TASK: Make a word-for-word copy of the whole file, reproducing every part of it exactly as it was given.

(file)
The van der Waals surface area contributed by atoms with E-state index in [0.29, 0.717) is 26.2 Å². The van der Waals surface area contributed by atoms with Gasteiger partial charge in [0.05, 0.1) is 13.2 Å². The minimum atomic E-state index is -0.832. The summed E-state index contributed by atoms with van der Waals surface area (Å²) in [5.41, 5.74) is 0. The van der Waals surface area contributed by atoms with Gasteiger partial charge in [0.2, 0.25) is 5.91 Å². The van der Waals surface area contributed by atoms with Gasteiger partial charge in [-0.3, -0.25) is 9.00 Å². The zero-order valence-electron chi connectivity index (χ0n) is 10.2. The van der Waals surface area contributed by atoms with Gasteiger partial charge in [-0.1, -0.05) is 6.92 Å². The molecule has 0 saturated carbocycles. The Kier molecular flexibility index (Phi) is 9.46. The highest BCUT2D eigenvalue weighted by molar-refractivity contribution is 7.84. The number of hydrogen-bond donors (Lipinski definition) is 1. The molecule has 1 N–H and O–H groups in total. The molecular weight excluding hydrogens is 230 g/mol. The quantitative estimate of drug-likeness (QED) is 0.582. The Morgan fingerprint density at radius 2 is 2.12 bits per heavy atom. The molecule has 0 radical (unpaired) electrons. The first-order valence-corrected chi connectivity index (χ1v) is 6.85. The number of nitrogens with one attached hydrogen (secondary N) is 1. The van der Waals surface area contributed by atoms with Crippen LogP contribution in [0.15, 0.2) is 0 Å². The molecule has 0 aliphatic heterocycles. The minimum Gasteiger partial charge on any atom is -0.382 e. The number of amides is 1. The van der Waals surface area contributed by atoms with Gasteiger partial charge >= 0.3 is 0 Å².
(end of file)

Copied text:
The van der Waals surface area contributed by atoms with E-state index in [0.29, 0.717) is 26.2 Å². The van der Waals surface area contributed by atoms with Gasteiger partial charge in [0.05, 0.1) is 13.2 Å². The minimum atomic E-state index is -0.832. The summed E-state index contributed by atoms with van der Waals surface area (Å²) in [5.41, 5.74) is 0. The van der Waals surface area contributed by atoms with Gasteiger partial charge in [0.2, 0.25) is 5.91 Å². The van der Waals surface area contributed by atoms with Gasteiger partial charge in [-0.3, -0.25) is 9.00 Å². The zero-order valence-electron chi connectivity index (χ0n) is 10.2. The van der Waals surface area contributed by atoms with Gasteiger partial charge in [-0.1, -0.05) is 6.92 Å². The molecule has 0 saturated carbocycles. The Kier molecular flexibility index (Phi) is 9.46. The highest BCUT2D eigenvalue weighted by molar-refractivity contribution is 7.84. The number of hydrogen-bond donors (Lipinski definition) is 1. The molecule has 1 N–H and O–H groups in total. The molecular weight excluding hydrogens is 230 g/mol. The quantitative estimate of drug-likeness (QED) is 0.582. The Morgan fingerprint density at radius 2 is 2.12 bits per heavy atom. The molecule has 0 radical (unpaired) electrons. The first-order valence-corrected chi connectivity index (χ1v) is 6.85. The number of nitrogens with one attached hydrogen (secondary N) is 1. The van der Waals surface area contributed by atoms with Crippen LogP contribution in [0.15, 0.2) is 0 Å². The molecule has 0 aliphatic heterocycles. The minimum Gasteiger partial charge on any atom is -0.382 e. The number of amides is 1. The van der Waals surface area contributed by atoms with Gasteiger partial charge >= 0.3 is 0 Å².